The community has 310 people who report they speak a language other than English or French at home most often.

Our Indigenous population is growing

The number of people living in Castlegar that self identify as Indigenous has grown over the last five years — 550 residents identified as Indigenous. This is an increase of 135 over the 2016 census.

About two-thirds of the city’s Indigenous population identifies as Métis.

Castlegar’s Indigenous population grew at a much higher rate (32.5 per cent) than the overall population (3.7 per cent). Indigenous residents now make up 6.8 per cent of the population, compared to 5.3 per cent in 2016.

In the rural area surrounding Castlegar, the Indigenous population also grew.

The Regional District of Central Kootenay Area I (including Pass Creek, Thrums and Shore Acres) saw an increase of 40 Indigenous residents for a total of 150 and Area J (including Ootischenia, Robson and Deer Park) grew by 10 to 220.

Fewer households are living in unaffordable accommodations

Census data shows 2700 households (76 per cent) own their homes, which is down from 2721 counted during the 2016 census. The number of renting households meanwhile rose from 775 to 845 over five years.

Statistics Canada shows a drop in what is considered unaffordable housing in Castlegar. Unaffordable housing is defined as costing more than 30 per cent of a household’s income before tax.

In Castlegar, 13.7 per cent of households (485) spend more than the 30-per-cent threshold. That’s an improvement of five per cent from 2016, and well below the provincial mark of 25 per cent.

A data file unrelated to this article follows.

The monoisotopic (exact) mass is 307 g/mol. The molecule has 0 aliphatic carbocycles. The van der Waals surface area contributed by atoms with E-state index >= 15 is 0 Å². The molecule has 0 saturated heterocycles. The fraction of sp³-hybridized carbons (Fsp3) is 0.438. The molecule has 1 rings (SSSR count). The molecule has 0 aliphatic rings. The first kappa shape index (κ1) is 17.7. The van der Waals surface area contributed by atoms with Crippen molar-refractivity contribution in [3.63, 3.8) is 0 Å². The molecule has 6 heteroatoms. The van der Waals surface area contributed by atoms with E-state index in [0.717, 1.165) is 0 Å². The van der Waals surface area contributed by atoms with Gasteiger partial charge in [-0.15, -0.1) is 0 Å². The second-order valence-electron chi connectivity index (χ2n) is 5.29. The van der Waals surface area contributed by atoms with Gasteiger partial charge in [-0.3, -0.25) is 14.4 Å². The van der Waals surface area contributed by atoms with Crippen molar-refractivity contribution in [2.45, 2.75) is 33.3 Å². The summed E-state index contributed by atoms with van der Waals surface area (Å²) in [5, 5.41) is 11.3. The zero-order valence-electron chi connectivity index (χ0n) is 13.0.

Immigration numbers doubled

Immigration continues an upward trend in Castlegar as numbers nearly doubled over the last census period.

Castlegar added 90 immigrant residents between 2016 and 2021. That five year total is almost double the number of immigrants that arrived during the previous five year span of 2011 – 2015.

While the number may still seem small, it shows a trend of growing foreign immigration in the community.

At the time of the 2021 census, there were 690 immigrants living in Castlegar. That’s about 8.5 per cent of the population.

Religious affiliations drop, but remain significant

The number of Castlegar residents that claim a religious affiliation decreased by about 10 per cent in the last 10 years. About 40 per cent of local residents are connected to a faith, compared to 50 per cent in 2011.

The majority of religious residents (2855) practice a form of Christianity. Just over 35 per cent of Castlegar’s residents are Christian.

The remaining religious residents include Sikhs (115), Hindus (65), Buddhists (40), Muslims (30) and Jewish (10).

The largest drop from 2011 to 2021 was seen in Catholics, who decreased by 305, or 26 per cent of their total. Christianity as a whole dropped from 47 per cent of the population to 35 per cent, a decrease of about 700 people.

The local trend follows that of British Columbia, which is the least religious province in the country.

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betsy.kline@castlegarnews.com